Today, on 11 November 2023, a symbolic commemoration took place at the Island of Ireland Peace Park in Messines, Belgium. It marked the anniversary of its opening on Armistice Day 1998, which celebrated peace and reconciliation on the island of Ireland after the signing of the Belfast/Good Friday Agreement in April that year. Bringing together representatives of the United Kingdom, Ireland and Belgium, this was a timely message of the enduring value of peace and reconciliation in these times of conflict in the world.
At the ceremony, relatives of the founders of the Peace Park, Paddy Harte and Glen Barr, read aloud the Peace Pledge – first unveiled at the 1998 opening of the Peace Park. Twelve young people from Northern Ireland, Ireland, England, Wales, Ukraine, Germany, Australia and New Zealand joined them to read a new Peace Pledge, renewing the spirit of reconciliation across generations. A joint British military (Royal Irish Regiment) and Irish Defence Force band provided music at the ceremony, recalling the joint military band that performed in 1998. After the ceremony, the Pillars of Peace project was revealed in nearby Messines Town Square.
The Parliamentary Under-Secretary of State for Northern Ireland, Lord Caine, represented the government of the United Kingdom. Minister for Education, Ms Norma Foley TD, represented the government of Ireland and Jayne Brady represented the Northern Ireland Civil Service.
Parliamentary Under-Secretary of State for Northern Ireland, Lord Caine, said: “The construction of the Peace Park holds its own historic importance as an example of cooperation and reconciliation, and today we very rightly mark the 25th anniversary of its opening. There are great lessons to be drawn from the spirit of cooperation between the United Kingdom and Ireland, and between the people of all traditions on the island of Ireland, that the Peace Park and its story represents. It is important that we continue to reflect on that story and seek to embody those values ourselves.
“It is also fitting and appropriate on Armistice Day to pay tribute to the young men from all provinces and counties on the island of Ireland, who served side by side at the site of the Battle of Messines during the Great War and made the ultimate sacrifice for our freedom.”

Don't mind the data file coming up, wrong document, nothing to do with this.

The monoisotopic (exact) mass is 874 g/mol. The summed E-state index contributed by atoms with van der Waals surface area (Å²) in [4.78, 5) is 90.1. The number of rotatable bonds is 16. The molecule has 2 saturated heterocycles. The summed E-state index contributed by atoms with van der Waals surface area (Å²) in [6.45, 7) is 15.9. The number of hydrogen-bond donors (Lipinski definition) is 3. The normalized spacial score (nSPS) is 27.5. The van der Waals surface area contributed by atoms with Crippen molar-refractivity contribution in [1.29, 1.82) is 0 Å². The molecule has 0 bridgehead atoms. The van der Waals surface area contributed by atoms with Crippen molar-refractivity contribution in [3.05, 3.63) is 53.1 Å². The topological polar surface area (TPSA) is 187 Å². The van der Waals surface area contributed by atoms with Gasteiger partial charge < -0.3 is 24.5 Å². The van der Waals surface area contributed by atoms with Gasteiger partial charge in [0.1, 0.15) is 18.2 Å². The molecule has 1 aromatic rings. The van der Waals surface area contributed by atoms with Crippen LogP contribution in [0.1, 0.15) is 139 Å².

Minister for Education, Ms Norma Foley, said: “The Island of Island Peace Park was inspired by Paddy Harte, a former Irish politician, who had been asked by an elderly neighbour to find the grave of his brother who had died in World War One. He fulfilled that promise by discovering the grave of Henry Taylor, a 21-year old man from Lifford in Donegal, during a private visit to the battlefields. And he worked tirelessly with Glen Barr, a prominent loyalist leader, to develop the Peace Park in memory of fallen soldiers like Henry Taylor from across the Island of Ireland.
“The presence of representatives of Ireland, Great Britain and Northern Ireland, on the 25th Anniversary of the inauguration of the Peace Park, attests to the power of this place to continue to inspire us all to strive for peace and reconciliation."
The Island of Ireland Peace Park was inaugurated in 1998 by Irish President Mary McAleese, in the presence of Her Majesty Queen Elizabeth II of the United Kingdom and Their Majesties King Albert II and Queen Paola of the Belgians. It is a memorial to the over 200,000 soldiers from the island of Ireland that fought with the British Army in World War I and the estimated 35,000 that lost their lives, many in the areas surrounding Ieper and Messines. The Peace Park is located close to the site of the June 1917 battle of Messines Ridge, during which the 16th (Irish) Division fought alongside the 36th (Ulster) Division. The Peace Park and the replica of an Irish round tower it contains came about through the determination and inspiration of Paddy Harte, from Donegal, and Glen Barr, from Derry. The Island of Ireland Peace Park has become an established part of the visitor commemorative trail across the Flanders Fields and is visited by many thousands of people each year.